Last week-end, I went to a yoga retreat

by francine Hardaway on June 1, 2002

Last week-end, I went to a yoga retreat ten miles down a dirt road in the middle of the national forest that surrounds Sedona, Arizona. Amid the glorious red rocks and the Korean-influenced vegetarian food at the Sedona Healing Resort, about twenty of us tried to make it to enlightenment without wine, TV, cell phones, radios, and protein. (After day 1, someone went into town and brought back chocolate, thank God).

The theme of this retreat was “Remembering Your True Self.” Part of the retreat consisted of journaling, answering the question “Who am I?” In order to get to that question, we had to answer several others, including 1)who would you like to apologize to, 2)who would you like to forgive, 3)what was the worst part of your childhood, and 4)what are you really done with.

The point of this exercise was that we carry small things with us for a long time, and often we’re not even aware of the burden we have been carrying. But that burden determines who we are.

The question of “Who am I?” came up again this week in another, very dissimilar context: a workshop Stealthmode Partners sponsored called “Creating a Corporate Culture.” Joelle Hadley, one of the best management consultants and presenters I’ve ever seen (and I’ve seen many), was leading the participants through some formulas for productive and successful cultures.

I know I will not get this exactly right, but here’s an approximation of one of them:
A + (S+K)+G =IRPP, which means that an employee’s attitude, plus the sum of his skill sets and knowledge, plus a set of defined goals, adds up to the internal rate of personal productivity.

This attitude stuff is important, because we all bring our attitudes with us to work every morning. A corporate culture is made up of the attitudes of all the company’s employees. And our attitudes are, in most cases, subconscious and negative.

That means either we don’t know who we are (we don’t remember our true selves), or our concept of who we are is negative.

It’s hard to build a productive workplace or a personal relationship on unacknowledged or negative self-concepts. No wonder most companies end up swamped in office politics, petty infighting, and lost productivity. Joelle told us that employee surveys reveal 76% of the workforce is either “just showing up” or overtly hostile to the company that pays the bills (think Dilbert). There’s always a corporate culture, but it often doesn’t serve the corporation.

What’s the cure? According to Joelle, managers must bring their whole selves to work. This means abandoning the “game” face most of us use at the office, and really connecting with colleagues and employees. Apparently, attitudes, even long held, can be changed if a manager (managers are unbelievably powerful) contributes to an employee’s self-esteem rather than destroys it. And employees who have higher self-esteem make greater contributions to the company.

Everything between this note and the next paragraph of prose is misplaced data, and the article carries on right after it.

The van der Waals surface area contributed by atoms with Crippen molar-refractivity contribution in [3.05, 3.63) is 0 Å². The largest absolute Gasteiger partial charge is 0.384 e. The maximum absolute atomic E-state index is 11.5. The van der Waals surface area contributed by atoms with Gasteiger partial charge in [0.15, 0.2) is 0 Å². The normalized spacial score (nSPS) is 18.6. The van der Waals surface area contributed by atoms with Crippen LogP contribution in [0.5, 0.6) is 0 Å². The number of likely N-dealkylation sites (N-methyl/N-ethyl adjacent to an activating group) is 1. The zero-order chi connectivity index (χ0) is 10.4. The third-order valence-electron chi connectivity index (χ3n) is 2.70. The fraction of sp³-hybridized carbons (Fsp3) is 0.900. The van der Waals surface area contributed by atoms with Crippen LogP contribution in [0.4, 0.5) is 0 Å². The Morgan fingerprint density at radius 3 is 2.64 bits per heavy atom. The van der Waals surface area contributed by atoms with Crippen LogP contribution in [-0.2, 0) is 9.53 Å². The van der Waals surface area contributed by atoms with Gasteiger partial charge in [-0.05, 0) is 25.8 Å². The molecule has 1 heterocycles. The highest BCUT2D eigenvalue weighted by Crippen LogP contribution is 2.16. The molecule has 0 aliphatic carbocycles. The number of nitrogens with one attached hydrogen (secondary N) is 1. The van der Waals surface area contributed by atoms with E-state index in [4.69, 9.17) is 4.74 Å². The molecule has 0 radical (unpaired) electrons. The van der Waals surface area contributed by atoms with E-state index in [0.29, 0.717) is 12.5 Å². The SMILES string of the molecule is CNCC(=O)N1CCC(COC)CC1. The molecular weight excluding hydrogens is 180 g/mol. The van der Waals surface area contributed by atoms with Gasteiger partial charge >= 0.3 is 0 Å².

The five biggest motivators for employees are personal praise, written praise, promotion for performance, public praise and motivational meetings. Notice that money does not figure in these top five. No one wants to answer the question “who am I?” as “I am a paid mercenary.” But most people get only routine, impersonal feedback from their colleagues, and no praise for jobs well done.

Most managers take very little time to connect on a personal level with their employees. In fact, because of all the EEOC rules and the harrassment and diversity training that’s out there, I bet most mangers are *afraid* to talk to their employees. Unfortunately, we’ve painted ourselves into a corner.

I have always brought my whole self to work. I haven’t had a choice; I’m out of control. In teaching college, it worked. In public relations, it sometimes did not. At Intel, it *really* did not. Intel’s corporate culture regurgitated me after a year. They didn’t have to fire me; I quit.

Now, as I am helping startup companies, I understand that if you begin with a corporate culture that encourages employees to bring their whole selves to work, you eventually develop a work culture that’s as strong as(or stronger than) a family. During the dot-com era, many companies had cultures that were so strong they kept people at work for days and nights on end. Articles appeared in magazines criticizing these companies for trying to replace the family. Yet the people who worked for dot coms felt ownership in the companies and were willing to give their best efforts. Now, the pendulum has swung the other way as companies once again downsize through a recession.

Imagine the other people on the retreat with me remembering their true selves in Sedona. Then the retreat is over, and they’re back at work. They have done all the work to remember who they are, and perhaps they have actually brought their whole selves to work. After all that effort, no one notices. Bummer. Back to the game face. I’m outta here.



Leave a Comment

Previous post:

Next post: